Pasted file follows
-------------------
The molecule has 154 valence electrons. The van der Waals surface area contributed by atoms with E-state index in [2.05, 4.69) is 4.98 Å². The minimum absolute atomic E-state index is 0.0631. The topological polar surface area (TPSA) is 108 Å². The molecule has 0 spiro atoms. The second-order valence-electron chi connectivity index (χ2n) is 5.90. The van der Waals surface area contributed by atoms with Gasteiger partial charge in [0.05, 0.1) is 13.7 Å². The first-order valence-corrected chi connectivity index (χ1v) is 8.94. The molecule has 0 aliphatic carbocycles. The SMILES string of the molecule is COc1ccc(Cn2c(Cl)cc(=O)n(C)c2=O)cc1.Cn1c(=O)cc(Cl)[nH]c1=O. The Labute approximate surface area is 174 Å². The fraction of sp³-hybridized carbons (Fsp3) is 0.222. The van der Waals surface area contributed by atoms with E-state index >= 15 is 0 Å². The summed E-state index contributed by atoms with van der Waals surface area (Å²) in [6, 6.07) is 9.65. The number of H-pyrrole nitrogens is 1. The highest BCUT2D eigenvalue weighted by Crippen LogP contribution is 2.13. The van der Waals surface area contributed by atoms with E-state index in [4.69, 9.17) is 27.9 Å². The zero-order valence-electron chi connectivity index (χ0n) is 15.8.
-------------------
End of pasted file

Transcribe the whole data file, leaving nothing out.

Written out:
The molecule has 154 valence electrons. The van der Waals surface area contributed by atoms with E-state index in [2.05, 4.69) is 4.98 Å². The minimum absolute atomic E-state index is 0.0631. The topological polar surface area (TPSA) is 108 Å². The molecule has 0 spiro atoms. The second-order valence-electron chi connectivity index (χ2n) is 5.90. The van der Waals surface area contributed by atoms with Gasteiger partial charge in [0.05, 0.1) is 13.7 Å². The first-order valence-corrected chi connectivity index (χ1v) is 8.94. The molecule has 0 aliphatic carbocycles. The SMILES string of the molecule is COc1ccc(Cn2c(Cl)cc(=O)n(C)c2=O)cc1.Cn1c(=O)cc(Cl)[nH]c1=O. The Labute approximate surface area is 174 Å². The fraction of sp³-hybridized carbons (Fsp3) is 0.222. The van der Waals surface area contributed by atoms with E-state index >= 15 is 0 Å². The summed E-state index contributed by atoms with van der Waals surface area (Å²) in [6, 6.07) is 9.65. The number of H-pyrrole nitrogens is 1. The highest BCUT2D eigenvalue weighted by Crippen LogP contribution is 2.13. The van der Waals surface area contributed by atoms with E-state index in [4.69, 9.17) is 27.9 Å². The zero-order valence-electron chi connectivity index (χ0n) is 15.8.